CFS: ‘Thin’ explores image

Marlee Morden

Body image is a much-explored issue in contemporary America. While the Department of Health and Human Services reports that over 30 percent of the population is overweight or obese, another 10 million Americans suffer from life-threatening eating disorders such as anorexia nervosa and bulimia.

Photojournalist Lauren Greenfield’s directorial debut, “Thin,” plunges into the world of eating disorders by chronicling life inside a treatment facility.

The Cultural Film and Lecture Series is pleased to present “Thin” as the next film in the “Women Take the Camera” line-up.

Greenfield’s documentary takes place inside the Renfrew Center in Coconut Creek, Fla. Before beginning this project, she had previously been to this 40-bed treatment residence; her 1997 book “Girl Culture” includes photographs of patients she’d taken at the same facility.

This time, the Renfrew Center becomes Greenfield’s home for six months.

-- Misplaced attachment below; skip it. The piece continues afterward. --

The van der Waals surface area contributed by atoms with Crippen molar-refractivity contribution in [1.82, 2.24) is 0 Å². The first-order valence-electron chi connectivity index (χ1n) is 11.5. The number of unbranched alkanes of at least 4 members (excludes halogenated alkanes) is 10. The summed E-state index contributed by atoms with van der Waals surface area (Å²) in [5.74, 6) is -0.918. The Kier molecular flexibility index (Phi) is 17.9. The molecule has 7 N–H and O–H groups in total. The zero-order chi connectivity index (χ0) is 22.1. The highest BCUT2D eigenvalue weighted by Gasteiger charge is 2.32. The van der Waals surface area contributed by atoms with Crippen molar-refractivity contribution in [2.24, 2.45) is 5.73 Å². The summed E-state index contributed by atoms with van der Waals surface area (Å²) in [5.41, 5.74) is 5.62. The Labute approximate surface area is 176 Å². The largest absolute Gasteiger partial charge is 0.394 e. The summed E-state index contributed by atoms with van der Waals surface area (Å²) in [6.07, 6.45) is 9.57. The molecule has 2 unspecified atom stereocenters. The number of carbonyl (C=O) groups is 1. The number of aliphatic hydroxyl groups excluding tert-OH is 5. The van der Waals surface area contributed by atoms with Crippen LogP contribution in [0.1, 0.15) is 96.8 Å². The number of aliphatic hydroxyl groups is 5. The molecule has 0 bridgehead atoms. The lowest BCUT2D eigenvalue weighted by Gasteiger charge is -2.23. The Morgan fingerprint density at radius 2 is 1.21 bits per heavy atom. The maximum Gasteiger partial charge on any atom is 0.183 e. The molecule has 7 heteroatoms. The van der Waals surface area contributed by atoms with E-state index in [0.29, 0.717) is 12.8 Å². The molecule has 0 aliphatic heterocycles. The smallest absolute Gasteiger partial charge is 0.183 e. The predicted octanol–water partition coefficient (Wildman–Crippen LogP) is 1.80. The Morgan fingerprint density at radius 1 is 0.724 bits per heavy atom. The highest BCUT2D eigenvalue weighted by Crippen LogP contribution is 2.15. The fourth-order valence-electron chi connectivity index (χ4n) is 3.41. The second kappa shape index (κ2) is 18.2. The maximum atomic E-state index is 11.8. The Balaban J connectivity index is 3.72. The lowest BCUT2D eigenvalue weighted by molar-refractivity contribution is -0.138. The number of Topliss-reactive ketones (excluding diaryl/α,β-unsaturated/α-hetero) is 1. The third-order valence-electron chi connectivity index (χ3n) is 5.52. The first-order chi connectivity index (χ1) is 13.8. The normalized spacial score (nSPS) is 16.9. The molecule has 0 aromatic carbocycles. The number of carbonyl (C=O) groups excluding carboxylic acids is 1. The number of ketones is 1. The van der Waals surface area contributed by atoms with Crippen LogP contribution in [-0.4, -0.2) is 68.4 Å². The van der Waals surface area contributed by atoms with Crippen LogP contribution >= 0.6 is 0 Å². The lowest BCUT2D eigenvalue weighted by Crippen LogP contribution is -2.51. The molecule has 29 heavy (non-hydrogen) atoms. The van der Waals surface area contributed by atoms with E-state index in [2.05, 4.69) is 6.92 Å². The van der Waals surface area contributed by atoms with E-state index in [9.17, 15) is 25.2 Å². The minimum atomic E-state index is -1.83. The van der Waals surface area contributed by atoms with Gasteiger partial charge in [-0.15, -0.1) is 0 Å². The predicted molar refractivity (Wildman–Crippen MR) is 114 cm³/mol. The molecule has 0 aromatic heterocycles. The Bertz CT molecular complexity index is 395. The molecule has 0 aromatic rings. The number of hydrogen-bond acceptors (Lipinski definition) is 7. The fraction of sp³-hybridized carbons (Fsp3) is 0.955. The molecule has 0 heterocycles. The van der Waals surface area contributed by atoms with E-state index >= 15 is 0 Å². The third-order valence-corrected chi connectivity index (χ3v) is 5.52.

She gains the trust of the patients and then followed them as they wind through the recovery process.

Greenfield is given access to morning weigh-ins, meetings, therapy sessions and meals, all of which yield footage that has never before been captured on film.

The film centers on four female patients ranging in age from 15 to 30. Their backgrounds and attitudes are diverse; while some are desperate to recover, others are reluctant to admit that a problem exists.

However, no matter how different Brittany, Polly, Shelly and Alisa are, they are linked by their devastating illness.

Through their recovery process it becomes clear how delicately rehabilitation for an eating disorder must be handled.

“Thin” will be shown in the Connelly Cinema four times as part of the spring 2009 “Women Take the Camera” Cultural Film and Lecture Series.

The film will play on Saturday, Feb. 21 at 7 p.m., Sunday, Feb. 22 at 3:30 and 7 p.m. and Monday, Feb. 23 at 7 p.m.

Admission is free for students and $5 for all other attendees.

The Monday night film screening features guest speaker Sam Menaged, the president and founder of The Renfrew Center and The Renfrew Center Foundation.